Power Factor and Its Impact on Energy Use

Jan. 13, 2015
As the push to move beyond the easy-to-find sources of energy inefficiencies intensifies, a key area to investigate is the power factor of your facility and the impact your automation devices have on it.

Most discussions on manufacturing energy efficiency focus on identifying easy-to-find-and-fix energy wasters such as compressed air leaks, inefficient lighting, equipment that is always left on when it doesn’t need to be, etc. But as those energy wasters are addressed, the next step is learning the power factor of your manufacturing facility.

Power factor is the ratio of real power to the apparent power flowing to the load from the source. This is an important piece of knowledge for manufacturers because a low power factor raises your plant or factory’s power bill.

Following is a brief outline of what power factor is, how to calculate it, and how to address it. For the record, this information was supplied to me by CAS Data Loggers, a provider of data logging equipment; its Accsense Electrocorder EC-7VAR Power Data Logger can be used to help identify power factor issues.

Measuring the Power Factor
Power factor (PF) is measured between 0 and 1.0 (usually given as a percentage, with 100 percent or 1.0 being unity). If your facility’s PF is below a certain level (typically 95-96 percent), your utility will charge a reactive power fee. This is because a low PF represents an inefficient load source that is drawing reactive (i.e. non-working) power that the utility has to make up for.

The best use of power in an AC circuit is when the voltage and current are in alignment. However, much of your electrical equipment is probably delaying as it draws current, meaning that the current and voltage are misaligned and causing it to draw more current to operate.

An AC circuit’s power factor is calculated using three aspects of its electrical power as they relate to one another (see the image associated with this article):
* Real power—Power used to run equipment, expressed in kW.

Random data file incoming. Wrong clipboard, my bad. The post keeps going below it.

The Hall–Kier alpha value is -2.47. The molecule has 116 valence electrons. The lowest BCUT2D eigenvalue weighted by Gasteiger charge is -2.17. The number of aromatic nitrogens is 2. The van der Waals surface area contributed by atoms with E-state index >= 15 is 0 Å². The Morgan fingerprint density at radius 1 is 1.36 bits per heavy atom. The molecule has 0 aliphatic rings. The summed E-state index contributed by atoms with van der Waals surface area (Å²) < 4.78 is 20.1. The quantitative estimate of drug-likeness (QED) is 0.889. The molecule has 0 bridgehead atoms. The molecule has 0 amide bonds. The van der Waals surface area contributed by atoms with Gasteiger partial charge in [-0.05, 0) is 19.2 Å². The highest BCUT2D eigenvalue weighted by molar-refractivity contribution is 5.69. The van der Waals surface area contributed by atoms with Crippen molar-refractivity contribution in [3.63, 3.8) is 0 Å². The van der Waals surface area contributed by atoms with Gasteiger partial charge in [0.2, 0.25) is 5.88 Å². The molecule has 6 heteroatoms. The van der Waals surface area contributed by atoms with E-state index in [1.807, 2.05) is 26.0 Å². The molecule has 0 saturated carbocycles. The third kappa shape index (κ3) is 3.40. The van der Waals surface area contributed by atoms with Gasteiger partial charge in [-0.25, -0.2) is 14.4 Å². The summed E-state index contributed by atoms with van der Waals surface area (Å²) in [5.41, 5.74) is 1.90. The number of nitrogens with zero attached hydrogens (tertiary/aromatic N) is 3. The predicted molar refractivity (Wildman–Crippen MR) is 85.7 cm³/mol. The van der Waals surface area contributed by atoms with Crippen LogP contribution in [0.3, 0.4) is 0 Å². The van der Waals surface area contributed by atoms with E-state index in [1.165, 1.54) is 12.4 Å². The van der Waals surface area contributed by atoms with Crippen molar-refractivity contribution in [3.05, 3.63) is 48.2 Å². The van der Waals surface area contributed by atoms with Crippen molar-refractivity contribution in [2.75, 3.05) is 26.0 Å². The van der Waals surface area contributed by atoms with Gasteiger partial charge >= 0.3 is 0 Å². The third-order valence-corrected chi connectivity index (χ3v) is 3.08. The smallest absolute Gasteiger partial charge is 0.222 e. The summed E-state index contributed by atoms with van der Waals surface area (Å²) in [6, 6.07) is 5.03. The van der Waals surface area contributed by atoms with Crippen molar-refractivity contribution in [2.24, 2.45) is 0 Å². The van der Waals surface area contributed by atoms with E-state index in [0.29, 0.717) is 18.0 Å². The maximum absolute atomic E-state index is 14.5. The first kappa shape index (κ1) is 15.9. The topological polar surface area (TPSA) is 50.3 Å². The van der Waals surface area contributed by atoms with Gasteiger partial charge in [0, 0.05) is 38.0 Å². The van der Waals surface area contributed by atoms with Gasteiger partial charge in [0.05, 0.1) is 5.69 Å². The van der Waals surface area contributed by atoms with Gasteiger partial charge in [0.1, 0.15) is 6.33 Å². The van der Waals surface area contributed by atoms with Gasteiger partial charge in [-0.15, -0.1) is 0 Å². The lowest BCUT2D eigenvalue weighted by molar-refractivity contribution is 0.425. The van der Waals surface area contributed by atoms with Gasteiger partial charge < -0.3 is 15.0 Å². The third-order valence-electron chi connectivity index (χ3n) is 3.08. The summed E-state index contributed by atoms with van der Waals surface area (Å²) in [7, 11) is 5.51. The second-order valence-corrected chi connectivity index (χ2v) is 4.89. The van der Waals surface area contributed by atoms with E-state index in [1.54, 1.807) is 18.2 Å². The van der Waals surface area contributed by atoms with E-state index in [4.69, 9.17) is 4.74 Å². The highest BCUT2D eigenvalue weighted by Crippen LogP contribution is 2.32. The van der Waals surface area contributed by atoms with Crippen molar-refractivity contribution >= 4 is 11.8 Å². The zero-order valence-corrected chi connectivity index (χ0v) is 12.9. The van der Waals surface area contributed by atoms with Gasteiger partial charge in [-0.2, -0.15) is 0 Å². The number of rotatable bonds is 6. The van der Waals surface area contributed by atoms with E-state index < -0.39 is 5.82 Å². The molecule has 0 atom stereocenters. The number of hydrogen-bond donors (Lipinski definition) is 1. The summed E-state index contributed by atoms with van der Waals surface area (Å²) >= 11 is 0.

* Reactive power—Power which does not produce work, expressed in kVAr. As reactive power use increases, your electric system loses more energy, hence the reactive power fee.
* Apparent power—The combination of real power and reactive power, expressed in kVA.

The bottom line is that your PF percentage shows you how much of the total current you are drawing is being used to do real work. For example, a PF of 80 percent means that 20 percent of the current flowing into your facility is non-working power.

Raising Your Power Factor
There are several power factor correction techniques that can be applied. One of the more common ways to do this is installing correction equipment to reduce or remove these costs. But there are a few simple methods you can use to raise your PF without buying these expensive devices, such as:

Check your existing equipment to see if any pieces are operating above the voltage it’s been rated for. You can also cut back on how often your plant is running motors with a light load and avoid running idling motors for extended periods.

Linear loads with a low power factor, such as induction motors, can be corrected using a passive network of capacitors or inductors. For example, you can offset the inductive effect of motor loads by using locally connected capacitors. If a load has a capacitive value, connect inductors (also known as reactors) to correct the power factor.

Use an automatic power factor correction unit, consisting of a number of capacitors that are switched by means of contactors. These contactors are controlled by a regulator that measures power factor in an electrical network. Depending on the load and power factor of the network, the power factor controller will switch the necessary blocks of capacitors in steps to ensure that the power factor stays above a selected value.

For power factor correction of high-voltage power systems or large, fluctuating industrial loads, power electronic devices such as the Static VAR (volt ampere reactive) compensator or STATCOM (static synchronous compensator) are increasingly being used. These systems are able to compensate for the sudden changes of power factor more rapidly than contactor-switched capacitor banks.

Power Factor Correction Benefits
Beyond lowering your facility’s electricity bills and avoiding reactive power fees, increasing your facility’s power factor also reduces carbon emissions, reduces I2R losses in transformers and electrical distribution equipment, and reduces heat in cables, switchgear, transformers and alternators which can prolong the lifespan of equipment.

About the Author

David Greenfield, editor in chief | Editor in Chief

David Greenfield joined Automation World in June 2011. Bringing a wealth of industry knowledge and media experience to his position, David’s contributions can be found in AW’s print and online editions and custom projects. Earlier in his career, David was Editorial Director of Design News at UBM Electronics, and prior to joining UBM, he was Editorial Director of Control Engineering at Reed Business Information, where he also worked on Manufacturing Business Technology as Publisher. 

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